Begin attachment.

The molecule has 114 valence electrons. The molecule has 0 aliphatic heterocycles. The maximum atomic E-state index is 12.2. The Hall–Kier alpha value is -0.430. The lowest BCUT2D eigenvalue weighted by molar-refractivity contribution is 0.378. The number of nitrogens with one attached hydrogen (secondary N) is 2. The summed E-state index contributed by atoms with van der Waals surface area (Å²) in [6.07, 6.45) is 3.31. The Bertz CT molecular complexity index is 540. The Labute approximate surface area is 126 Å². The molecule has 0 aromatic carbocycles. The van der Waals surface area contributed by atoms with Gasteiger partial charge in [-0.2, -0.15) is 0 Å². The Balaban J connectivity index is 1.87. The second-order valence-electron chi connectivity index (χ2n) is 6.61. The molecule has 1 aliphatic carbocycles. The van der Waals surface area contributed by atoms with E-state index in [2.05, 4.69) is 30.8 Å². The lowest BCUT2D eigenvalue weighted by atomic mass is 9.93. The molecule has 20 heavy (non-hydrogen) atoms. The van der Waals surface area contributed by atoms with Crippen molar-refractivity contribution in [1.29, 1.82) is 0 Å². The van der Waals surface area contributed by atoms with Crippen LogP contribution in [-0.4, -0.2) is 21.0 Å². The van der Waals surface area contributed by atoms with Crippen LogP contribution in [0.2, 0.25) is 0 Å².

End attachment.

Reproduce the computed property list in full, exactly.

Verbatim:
The molecule has 114 valence electrons. The molecule has 0 aliphatic heterocycles. The maximum atomic E-state index is 12.2. The Hall–Kier alpha value is -0.430. The lowest BCUT2D eigenvalue weighted by molar-refractivity contribution is 0.378. The number of nitrogens with one attached hydrogen (secondary N) is 2. The summed E-state index contributed by atoms with van der Waals surface area (Å²) in [6.07, 6.45) is 3.31. The Bertz CT molecular complexity index is 540. The Labute approximate surface area is 126 Å². The molecule has 0 aromatic carbocycles. The van der Waals surface area contributed by atoms with Gasteiger partial charge in [-0.2, -0.15) is 0 Å². The Balaban J connectivity index is 1.87. The second-order valence-electron chi connectivity index (χ2n) is 6.61. The molecule has 1 aliphatic carbocycles. The van der Waals surface area contributed by atoms with E-state index in [2.05, 4.69) is 30.8 Å². The lowest BCUT2D eigenvalue weighted by atomic mass is 9.93. The molecule has 20 heavy (non-hydrogen) atoms. The van der Waals surface area contributed by atoms with Crippen molar-refractivity contribution in [1.29, 1.82) is 0 Å². The van der Waals surface area contributed by atoms with Crippen LogP contribution in [-0.4, -0.2) is 21.0 Å². The van der Waals surface area contributed by atoms with Crippen LogP contribution in [0.2, 0.25) is 0 Å².